OFFICE DIALOG installation
As part of the LINES DRAWN exhibition at the DiverseWorks, I installed my office desk (originally my father’s) to have philosophical dialogues with visitors, viewers and participants about basic external human rights, concepts about the meaning of extraterritorial space and citizenship, and conversations about expanded definitions of citizenship as internally realized entitlements. The office desk’s transference introduces issues about the loci of authority and how culture and information are conveyed, exchanged and arbitrated.
Simultaneously, LOCCA and the installation are monitored (surveilled) so that video transmissions of either can be viewed at each location. I occupy my installation as a physical and symbolic bridge from the LOCCA headquarters in the East End, to the newly developed and cosmopolitan midtown area of Houston. Once realized here it functions as an “extraterritorial” space where possibilities are formulated and new affiliations are developed with people from all walks of life (not just artists), to consider novel approaches to create contracts between ourselves and society. Within the gallery walls the office becomes a “cultural exchange free-zone.” My office hours are from 1pm-5pm on each Saturday throughout the exhibition’s duration till November 18, 2017.
This performative and real-life dialog produces documentation in the form of note taking and art making. I engage not only through "relational" conversations but by also writing down my observations on red and white card stock.
Using a red sharpies and white crayon I highlight parts of our discussion that are important to me and the participant. I invite them to do the same. When we have exhausted our conversation, I stamp and seal each page with my logo. Participants are welcome to keep their notes and art work.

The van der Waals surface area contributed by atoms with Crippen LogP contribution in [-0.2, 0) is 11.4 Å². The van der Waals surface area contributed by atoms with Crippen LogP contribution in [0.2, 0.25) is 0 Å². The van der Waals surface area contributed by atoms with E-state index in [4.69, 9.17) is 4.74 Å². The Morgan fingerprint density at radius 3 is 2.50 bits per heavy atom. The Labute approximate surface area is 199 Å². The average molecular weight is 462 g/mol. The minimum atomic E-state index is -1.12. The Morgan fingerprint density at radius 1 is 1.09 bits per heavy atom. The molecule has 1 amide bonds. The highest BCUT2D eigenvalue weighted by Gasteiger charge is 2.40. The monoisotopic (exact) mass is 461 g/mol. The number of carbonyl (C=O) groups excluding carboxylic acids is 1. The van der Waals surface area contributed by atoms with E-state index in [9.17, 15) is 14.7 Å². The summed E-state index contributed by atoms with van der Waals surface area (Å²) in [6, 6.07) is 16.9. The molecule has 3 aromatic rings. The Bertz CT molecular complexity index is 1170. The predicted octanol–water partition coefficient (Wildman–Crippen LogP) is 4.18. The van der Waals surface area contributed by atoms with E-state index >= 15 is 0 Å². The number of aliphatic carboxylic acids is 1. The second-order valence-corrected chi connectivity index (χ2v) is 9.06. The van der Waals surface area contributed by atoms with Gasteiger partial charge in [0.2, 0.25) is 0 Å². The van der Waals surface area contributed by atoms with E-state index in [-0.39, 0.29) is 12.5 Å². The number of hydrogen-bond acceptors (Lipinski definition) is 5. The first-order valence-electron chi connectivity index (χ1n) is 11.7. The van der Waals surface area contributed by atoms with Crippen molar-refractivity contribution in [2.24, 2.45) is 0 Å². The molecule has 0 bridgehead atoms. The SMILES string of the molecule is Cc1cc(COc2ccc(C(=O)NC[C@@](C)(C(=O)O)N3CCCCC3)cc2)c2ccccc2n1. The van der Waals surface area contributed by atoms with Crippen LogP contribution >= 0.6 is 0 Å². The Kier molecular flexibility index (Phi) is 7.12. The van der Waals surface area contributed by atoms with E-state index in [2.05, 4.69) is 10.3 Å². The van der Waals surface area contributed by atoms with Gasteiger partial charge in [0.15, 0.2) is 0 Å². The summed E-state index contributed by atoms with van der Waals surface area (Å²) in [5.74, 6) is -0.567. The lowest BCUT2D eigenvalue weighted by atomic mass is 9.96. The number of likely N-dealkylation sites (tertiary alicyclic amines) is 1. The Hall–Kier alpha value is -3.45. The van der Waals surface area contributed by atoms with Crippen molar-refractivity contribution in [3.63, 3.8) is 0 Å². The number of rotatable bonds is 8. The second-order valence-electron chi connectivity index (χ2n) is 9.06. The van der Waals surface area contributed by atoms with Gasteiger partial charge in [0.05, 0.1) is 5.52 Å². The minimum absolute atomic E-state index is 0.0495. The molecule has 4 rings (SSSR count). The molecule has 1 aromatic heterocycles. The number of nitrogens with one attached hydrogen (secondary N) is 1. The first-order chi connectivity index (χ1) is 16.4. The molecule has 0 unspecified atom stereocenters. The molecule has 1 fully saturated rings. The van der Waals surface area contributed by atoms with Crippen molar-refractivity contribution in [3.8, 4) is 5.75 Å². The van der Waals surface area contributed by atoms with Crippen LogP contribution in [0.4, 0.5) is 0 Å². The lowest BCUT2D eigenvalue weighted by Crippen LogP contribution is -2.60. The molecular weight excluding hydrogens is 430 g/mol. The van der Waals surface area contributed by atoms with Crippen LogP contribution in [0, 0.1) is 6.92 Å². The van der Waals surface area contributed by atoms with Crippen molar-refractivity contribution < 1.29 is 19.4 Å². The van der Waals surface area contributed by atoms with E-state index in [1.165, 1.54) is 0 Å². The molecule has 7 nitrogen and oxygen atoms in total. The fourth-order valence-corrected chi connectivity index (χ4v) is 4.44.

This type of activity encourages an interpersonal, reciprocal and transactional communication. It relates the act of conversation to the practice of art making. Documenting and drawing out our thoughts creates a material and physical form of our time together to have for future reference, display or art exhibition. Photos and videos also record the conversation, with the permission of the participant. Because I also happen to be a Texas State certified notary, each document has the potential added benefit of being notarized. If the text produced by the participant has a statement that they believe to be “true” and it can accurately as possible reflect their belief or values as a fact, then their art work/note sheet can be notarized.
In addition, as a certified Deputy Voter Registrar, I provide the voter registration services for Harris County.
The installation is in constant state of fluidity. A major part of it’s physical presence in the gallery space is the inclusion of a fabricated, scale model of the facade of LOCCA on Canal street. It is suspended above the desk and visitor seating.
The portico shape transforms every week with a change of the statement shingles. The statements reflect evocative and internal senses of what it means to be a fulfilled citizen. These signs mimics how LOCCA have statements painted on the façade throughout its establishment. To maintain the ethic of inclusivity and as reference to the predominately Hispanic residents of the neighborhood where LOCCA resides, the signs are written in Spanish. The previous week’s statement shingles are collected and accumulate at the base of the desk. The Office Dialog installation is in a constant state of change.
Though superficially Beuys-ian (ie. the artist Joseph Beuys) in it’s appearance, the Office Dialogs are not artist led/driven, but instead rely on free-flowing conversations and exchanges depending on the experiences and ideas of the participants. These "relational" discussions swirl around the real-life, physical, practical, emotive, political and conceptual philosophies, thoughts and positions. The LOCCA installation’s main inspiration come from the Capabilities Approaches to human rights and the Central Human Capabilities list by the theorist Dr. Martha C. Nussbaum.
Please see the BLOG page for updates about the Office Dialogs.